The second major difficulty with both these amendments is that they are, in fact, too broad in their scope. Both refer to the uses to which land is likely to be put. The Government, however, do not intend that this regulatory regime should make that judgment. It should be restricted to the consideration of what are currently environmental problems. It is the role of the planning authorities, acting under the terms of the guidance note PPG23, Planning and Pollution Control, for example, and the building control authorities, to ensure that the condition of land is suitable for proposed new uses and developments and that appropriate conditions are set to make sure that it is made so.
But even tying remediation requirements to current site uses would impose greater burdens than the Government would intend. In some circumstances, the only really cost-effective way of removing the possibility of significant harm on a site may, in the short term at least, be to change the pattern of use of the land to one that is less sensitive. For example, if a site used for public open space is contaminated to the extent that it presents health risks to those using the open space, the best way of removing those health risks may be to restrict public access to the site. Obviously, that is not going to be a universal or even long-term solution, but tying remediation requirements to an existing use would prevent it in all circumstances.
Amendment No. 144C, in the name of my noble friend Lord Jenkin of Roding, would seek to introduce various additional tests into the timing requirements for both the service of a remediation notice and the period within which remediation could be achieved. I do feel, however, that there are already sufficient protections against a person being required to do something in an unreasonable timescale, in that an enforcing authority must specify only things which are reasonable subject to the terms of Section 78D(2). This requires specifically consideration of the seriousness of the harm and the likely costs which would be involved. It is also intended that an unreasonable requirement would be a potential ground for appeal against the service of a remediation notice.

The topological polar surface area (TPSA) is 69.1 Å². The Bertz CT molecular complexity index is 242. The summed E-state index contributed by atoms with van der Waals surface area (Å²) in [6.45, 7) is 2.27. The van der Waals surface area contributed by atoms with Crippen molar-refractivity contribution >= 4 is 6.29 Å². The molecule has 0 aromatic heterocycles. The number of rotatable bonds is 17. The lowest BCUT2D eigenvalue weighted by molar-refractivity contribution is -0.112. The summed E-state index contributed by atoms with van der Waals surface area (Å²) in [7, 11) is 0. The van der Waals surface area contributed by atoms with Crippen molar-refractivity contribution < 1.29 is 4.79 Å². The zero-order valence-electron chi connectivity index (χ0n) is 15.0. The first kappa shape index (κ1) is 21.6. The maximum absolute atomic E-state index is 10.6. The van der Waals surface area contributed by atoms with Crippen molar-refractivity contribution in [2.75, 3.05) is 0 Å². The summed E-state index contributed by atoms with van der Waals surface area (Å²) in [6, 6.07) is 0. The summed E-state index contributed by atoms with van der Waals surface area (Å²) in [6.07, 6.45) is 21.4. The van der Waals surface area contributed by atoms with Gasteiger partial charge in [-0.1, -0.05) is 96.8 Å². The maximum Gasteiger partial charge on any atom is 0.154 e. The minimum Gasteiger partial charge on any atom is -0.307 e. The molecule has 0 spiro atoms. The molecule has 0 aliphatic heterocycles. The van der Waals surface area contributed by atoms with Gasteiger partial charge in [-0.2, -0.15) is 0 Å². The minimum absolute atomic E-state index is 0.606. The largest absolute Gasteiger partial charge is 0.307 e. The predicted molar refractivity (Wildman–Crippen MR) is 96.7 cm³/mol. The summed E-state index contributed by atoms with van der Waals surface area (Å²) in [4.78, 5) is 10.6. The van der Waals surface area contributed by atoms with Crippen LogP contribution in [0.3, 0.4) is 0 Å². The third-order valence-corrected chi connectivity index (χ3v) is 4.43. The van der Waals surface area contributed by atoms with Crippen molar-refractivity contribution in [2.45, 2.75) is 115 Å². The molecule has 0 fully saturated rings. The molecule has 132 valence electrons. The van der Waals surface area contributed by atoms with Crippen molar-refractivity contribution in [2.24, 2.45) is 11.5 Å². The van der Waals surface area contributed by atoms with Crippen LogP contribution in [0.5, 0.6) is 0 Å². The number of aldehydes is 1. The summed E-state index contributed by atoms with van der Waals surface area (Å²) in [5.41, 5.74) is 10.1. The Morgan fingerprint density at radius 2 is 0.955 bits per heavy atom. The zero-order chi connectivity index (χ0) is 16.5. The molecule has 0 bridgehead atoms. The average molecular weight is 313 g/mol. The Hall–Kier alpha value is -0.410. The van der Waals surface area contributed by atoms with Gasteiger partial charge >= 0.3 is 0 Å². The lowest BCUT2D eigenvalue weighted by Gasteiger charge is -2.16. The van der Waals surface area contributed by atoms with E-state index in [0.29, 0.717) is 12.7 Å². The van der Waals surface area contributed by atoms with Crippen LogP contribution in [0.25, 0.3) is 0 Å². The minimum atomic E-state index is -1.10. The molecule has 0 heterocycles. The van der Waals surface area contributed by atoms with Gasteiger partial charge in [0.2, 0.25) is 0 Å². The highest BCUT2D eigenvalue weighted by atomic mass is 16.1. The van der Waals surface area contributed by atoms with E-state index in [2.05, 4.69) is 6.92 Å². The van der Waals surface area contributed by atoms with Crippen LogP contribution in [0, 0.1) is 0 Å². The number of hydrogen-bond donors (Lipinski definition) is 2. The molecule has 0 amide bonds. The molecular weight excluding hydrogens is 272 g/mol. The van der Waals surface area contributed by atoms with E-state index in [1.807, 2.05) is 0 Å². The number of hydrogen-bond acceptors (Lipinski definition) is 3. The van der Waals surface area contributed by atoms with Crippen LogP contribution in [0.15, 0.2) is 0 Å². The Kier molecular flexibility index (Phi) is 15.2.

However, although I can understand the concerns that one company or individual may face if they receive a number of remediation notices in respect of different sites, I do not feel that this need necessarily be a consideration requiring the granting of extra time within which to comply with remediation requirements. If that company or individual is facing a number of remediation notices, that can only reflect the fact that it or he is responsible for contamination on a number of sites, whether as polluter or as owner. In such circumstances, it would appear reasonable that people should ensure that they are able to meet all their obligations; otherwise it will be public health or the environment which suffers. It could also result in those
Baroness Hilton of Eggardon: My Lords, I find the Minister's answer disappointing on two grounds. The first is the implication that local authorities will act unreasonably in serving remediation orders. The implication that they will go around scattering them like confetti represented a deeply disappointing attitude toward local authorities. I am sure that they will act responsibly and will not issue such orders without appropriate evidence that a site is likely to be contaminated.
The second reason why the answer was disappointing is that now the costs of assessing whether a site is contaminated will fall upon local authorities. As we know, they are very much strapped for cash and it means that contaminated sites will not be cleaned up. It will not be possible for local authorities to serve remediation notices when it is appropriate that they should do so because it is likely that a site is contaminated.